But that's my thoughts anyhow. 

But what I find kind of comical with all this is that the highly debated reasons that Muslim women cover their heads are not the same as the reasons why Christian women cover their heads. With the Muslims, the idea is that hair is "seductive" and therefore should be covered up. But with Christian women, the idea is more so with keeping the top of the head covered in church, as an act of submission, vs covering the hair. So while a Muslim woman might be concerned about keeping her hair covered, the women I saw  in the front pews before me, had no issue having their long haired ponytails sticking-out the back of  their head scarf.

The demographics of this church were slightly younger than normal. Everyone was white, and one guy in particular, looked very Jewish. The majority of the population was middle aged with its share of seniors and a few young people. There were roughly a dozen children at this church, almost all of them were girls. And all the women wore skirts or dresses. Is it just me or does it feel like whenever you are in a Slavic community/family, that somehow it is always overflowing with women?  Or is it just the fact that my mother grew up in a farm-house, with a total of six women and one man.(God save Grandpa!)
Apparently according to the stats my hunch actually not that far off...

"Why the former USSR has far fewer men than women?"

The choir sang for the first part of the service. I didn't recognize much of what they were saying, so I am assuming that they were singing in Russian, however, the actual church service was in English.

Now to the actual church service.

This was the scripture of the day; (Luke 11:33-36) and (Luke 12:22-34)

The Lamp of the Body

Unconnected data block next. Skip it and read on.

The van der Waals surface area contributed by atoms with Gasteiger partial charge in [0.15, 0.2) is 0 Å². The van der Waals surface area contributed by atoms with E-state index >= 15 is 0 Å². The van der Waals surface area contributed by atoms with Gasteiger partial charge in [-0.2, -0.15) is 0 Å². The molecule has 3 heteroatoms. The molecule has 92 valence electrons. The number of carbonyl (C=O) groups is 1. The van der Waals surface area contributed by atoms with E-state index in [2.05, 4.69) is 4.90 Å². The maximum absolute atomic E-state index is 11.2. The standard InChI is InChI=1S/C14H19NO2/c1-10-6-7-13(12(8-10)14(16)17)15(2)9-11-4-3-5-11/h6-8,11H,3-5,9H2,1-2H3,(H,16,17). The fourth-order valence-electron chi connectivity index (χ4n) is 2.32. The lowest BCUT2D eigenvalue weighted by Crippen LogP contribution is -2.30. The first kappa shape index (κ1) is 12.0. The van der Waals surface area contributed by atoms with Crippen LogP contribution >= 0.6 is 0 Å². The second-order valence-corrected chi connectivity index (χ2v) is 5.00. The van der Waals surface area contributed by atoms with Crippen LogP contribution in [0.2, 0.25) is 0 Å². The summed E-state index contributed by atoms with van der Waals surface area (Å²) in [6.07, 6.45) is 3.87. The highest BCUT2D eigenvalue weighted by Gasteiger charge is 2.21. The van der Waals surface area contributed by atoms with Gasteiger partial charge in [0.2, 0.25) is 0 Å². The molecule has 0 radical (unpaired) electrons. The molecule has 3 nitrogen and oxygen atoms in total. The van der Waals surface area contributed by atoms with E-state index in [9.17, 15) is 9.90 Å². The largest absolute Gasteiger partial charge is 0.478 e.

22The eye is the lamp of the body. If your vision is clear, your whole body will be full of light. 23But if your vision is poor, your whole body will be full of darkness. If then the light within you is darkness, how great is that darkness!
24No one can serve two masters: Either he will hate the one and love the other, or he will be devoted to the one and despise the other. You cannot serve both God and money. "

Do Not Worry 

25Therefore I tell you, do not worry about your life, what you will eat or drink; or about your body, what you will wear. Is not life more than food, and the body more than clothes? 26Look at the birds of the air: They do not sow or reap or gather into barns—and yet your Heavenly Father feeds them. Are you not much more valuable than they? 27Who of you by worrying can add a single hour to his lifespan?
28And why do you worry about clothes? Consider how the lilies of the field grow: They do not labor or spin. 29Yet I tell you that not even Solomon in all his glory was adorned like one of these. 30If that is how God clothes the grass of the field, which is here today and tomorrow is thrown into the furnace, will He not much more clothe you, O you of little faith?
31Therefore do not worry, saying, ‘What shall we eat?’ or ‘What shall we drink?’ or ‘What shall we wear?’ 32For the pagans pursue all these things, and your Heavenly Father knows that you need them. 33But seek first the kingdom of God and His righteousness, and all these things will be added unto you.
34Therefore do not worry about tomorrow, for tomorrow will worry about itself. Today has enough trouble of its own. "